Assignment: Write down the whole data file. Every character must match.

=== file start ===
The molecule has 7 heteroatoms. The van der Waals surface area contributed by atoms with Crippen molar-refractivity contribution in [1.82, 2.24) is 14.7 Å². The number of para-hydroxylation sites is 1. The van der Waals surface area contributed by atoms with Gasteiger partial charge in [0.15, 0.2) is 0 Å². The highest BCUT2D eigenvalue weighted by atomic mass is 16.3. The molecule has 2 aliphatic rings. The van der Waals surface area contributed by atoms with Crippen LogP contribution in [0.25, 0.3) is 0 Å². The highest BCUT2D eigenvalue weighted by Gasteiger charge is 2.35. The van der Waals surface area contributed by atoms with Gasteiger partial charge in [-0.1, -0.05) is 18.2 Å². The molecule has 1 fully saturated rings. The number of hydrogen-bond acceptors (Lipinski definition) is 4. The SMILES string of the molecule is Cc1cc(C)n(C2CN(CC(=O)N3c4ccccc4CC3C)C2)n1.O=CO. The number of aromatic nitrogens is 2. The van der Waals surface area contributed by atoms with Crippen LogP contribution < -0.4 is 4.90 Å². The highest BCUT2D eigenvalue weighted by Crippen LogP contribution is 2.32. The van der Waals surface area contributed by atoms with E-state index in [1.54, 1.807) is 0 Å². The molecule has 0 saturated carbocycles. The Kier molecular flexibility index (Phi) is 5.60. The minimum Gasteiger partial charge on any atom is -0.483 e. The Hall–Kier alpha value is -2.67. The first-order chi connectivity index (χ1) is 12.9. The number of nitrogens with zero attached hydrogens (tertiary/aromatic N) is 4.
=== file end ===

The molecule has 7 heteroatoms. The van der Waals surface area contributed by atoms with Crippen molar-refractivity contribution in [1.82, 2.24) is 14.7 Å². The number of para-hydroxylation sites is 1. The van der Waals surface area contributed by atoms with Gasteiger partial charge in [0.15, 0.2) is 0 Å². The highest BCUT2D eigenvalue weighted by atomic mass is 16.3. The molecule has 2 aliphatic rings. The van der Waals surface area contributed by atoms with Crippen LogP contribution in [0.25, 0.3) is 0 Å². The highest BCUT2D eigenvalue weighted by Gasteiger charge is 2.35. The van der Waals surface area contributed by atoms with Gasteiger partial charge in [-0.1, -0.05) is 18.2 Å². The molecule has 1 fully saturated rings. The number of hydrogen-bond acceptors (Lipinski definition) is 4. The SMILES string of the molecule is Cc1cc(C)n(C2CN(CC(=O)N3c4ccccc4CC3C)C2)n1.O=CO. The number of aromatic nitrogens is 2. The van der Waals surface area contributed by atoms with Crippen LogP contribution < -0.4 is 4.90 Å². The highest BCUT2D eigenvalue weighted by Crippen LogP contribution is 2.32. The van der Waals surface area contributed by atoms with E-state index in [1.54, 1.807) is 0 Å². The molecule has 0 saturated carbocycles. The Kier molecular flexibility index (Phi) is 5.60. The minimum Gasteiger partial charge on any atom is -0.483 e. The Hall–Kier alpha value is -2.67. The first-order chi connectivity index (χ1) is 12.9. The number of nitrogens with zero attached hydrogens (tertiary/aromatic N) is 4.